For immunological examination, Cln6nclf and WT sections were processed as previously described [44], [46]. To survey a variety of phenotypic markers normally expressed in subpopulations of cortical and hippocampal cells, adjacent one-in-six series of free floating frozen sections were labeled immunohistochemically as previously described [45], [47]. The following antibodies were used: anti-parvalbumin; anti-calretinin; anti-calbindin (all from Swant, Bellinzona, Switzerland), anti-somatostatin (Peninsula Laboratories, San Carlos, CA), anti-CD68 (Serotec, Oxford, United Kingdom), and anti-GFAP (DAKO, Cambridge, UK). Samples were either incubated in appropriate Alexa-Fluor secondary antibodies (Molecular Probes, Carlsbad, CA) and DAPI nuclear stain or conjugated with a Avidin: Biotin enzyme Complex (Vector Labs, Burlingame, CA) and immunoreactivity visualized by incubation in 0.05% 3,3′-Diaminobenzidine (DAB) (Sigma, Dorset, UK). Data were analyzed by one-way ANOVA with Bonferroni's post-hoc test and presented as mean ±S.E.M.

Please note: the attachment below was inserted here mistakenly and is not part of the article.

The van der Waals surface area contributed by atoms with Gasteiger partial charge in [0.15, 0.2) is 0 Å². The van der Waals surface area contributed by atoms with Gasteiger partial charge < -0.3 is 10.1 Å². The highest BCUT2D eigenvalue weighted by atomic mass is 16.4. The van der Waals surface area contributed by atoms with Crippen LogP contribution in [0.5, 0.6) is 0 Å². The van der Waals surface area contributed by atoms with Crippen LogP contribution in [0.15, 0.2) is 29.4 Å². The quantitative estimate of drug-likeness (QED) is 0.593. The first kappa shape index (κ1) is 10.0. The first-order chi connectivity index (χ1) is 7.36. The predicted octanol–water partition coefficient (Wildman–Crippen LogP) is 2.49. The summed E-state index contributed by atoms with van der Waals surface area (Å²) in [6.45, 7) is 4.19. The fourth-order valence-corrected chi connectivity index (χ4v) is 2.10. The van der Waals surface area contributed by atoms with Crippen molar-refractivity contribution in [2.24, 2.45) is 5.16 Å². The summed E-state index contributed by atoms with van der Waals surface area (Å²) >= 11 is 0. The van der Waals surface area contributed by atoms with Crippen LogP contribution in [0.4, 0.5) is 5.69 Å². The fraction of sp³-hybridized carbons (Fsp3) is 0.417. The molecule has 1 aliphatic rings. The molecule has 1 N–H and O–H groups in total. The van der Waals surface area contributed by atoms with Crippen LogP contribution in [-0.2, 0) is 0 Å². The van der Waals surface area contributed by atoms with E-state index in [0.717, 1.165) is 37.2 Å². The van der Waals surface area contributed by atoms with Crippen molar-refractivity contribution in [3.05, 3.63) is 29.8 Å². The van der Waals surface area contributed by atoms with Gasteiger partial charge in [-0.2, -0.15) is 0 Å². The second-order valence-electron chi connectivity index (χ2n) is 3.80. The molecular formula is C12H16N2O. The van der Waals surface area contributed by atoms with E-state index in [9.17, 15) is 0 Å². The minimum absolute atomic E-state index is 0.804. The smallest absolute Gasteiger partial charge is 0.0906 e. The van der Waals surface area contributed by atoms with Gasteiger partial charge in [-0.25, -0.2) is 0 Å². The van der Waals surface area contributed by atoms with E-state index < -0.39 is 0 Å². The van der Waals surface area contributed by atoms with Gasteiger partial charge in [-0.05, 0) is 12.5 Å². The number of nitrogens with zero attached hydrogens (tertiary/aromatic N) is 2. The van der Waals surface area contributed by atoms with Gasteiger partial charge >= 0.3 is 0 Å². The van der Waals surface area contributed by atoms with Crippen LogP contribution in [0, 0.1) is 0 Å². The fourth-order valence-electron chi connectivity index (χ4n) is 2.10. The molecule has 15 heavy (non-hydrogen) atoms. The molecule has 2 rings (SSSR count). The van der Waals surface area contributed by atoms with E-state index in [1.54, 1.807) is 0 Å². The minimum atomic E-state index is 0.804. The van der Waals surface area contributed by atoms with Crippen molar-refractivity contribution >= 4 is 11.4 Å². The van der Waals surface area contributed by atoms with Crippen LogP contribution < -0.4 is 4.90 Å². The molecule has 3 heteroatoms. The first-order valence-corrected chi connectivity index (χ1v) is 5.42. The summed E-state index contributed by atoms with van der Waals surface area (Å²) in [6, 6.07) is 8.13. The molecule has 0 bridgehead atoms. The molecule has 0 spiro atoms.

Storage Material.

Visualization of autofluorescent storage material was performed by capturing confocal images from various regions of the CNS as described previously [48], [49]. All images were captured using the 543 nm laser and 40X objective on a Zeiss Pascal LSM 5 microscope (Carl Zeiss Ltd, Welwyn Garden City, UK), maintaining a consistent relative relationship between amplitude offset and detector gain between samples.

Stereology.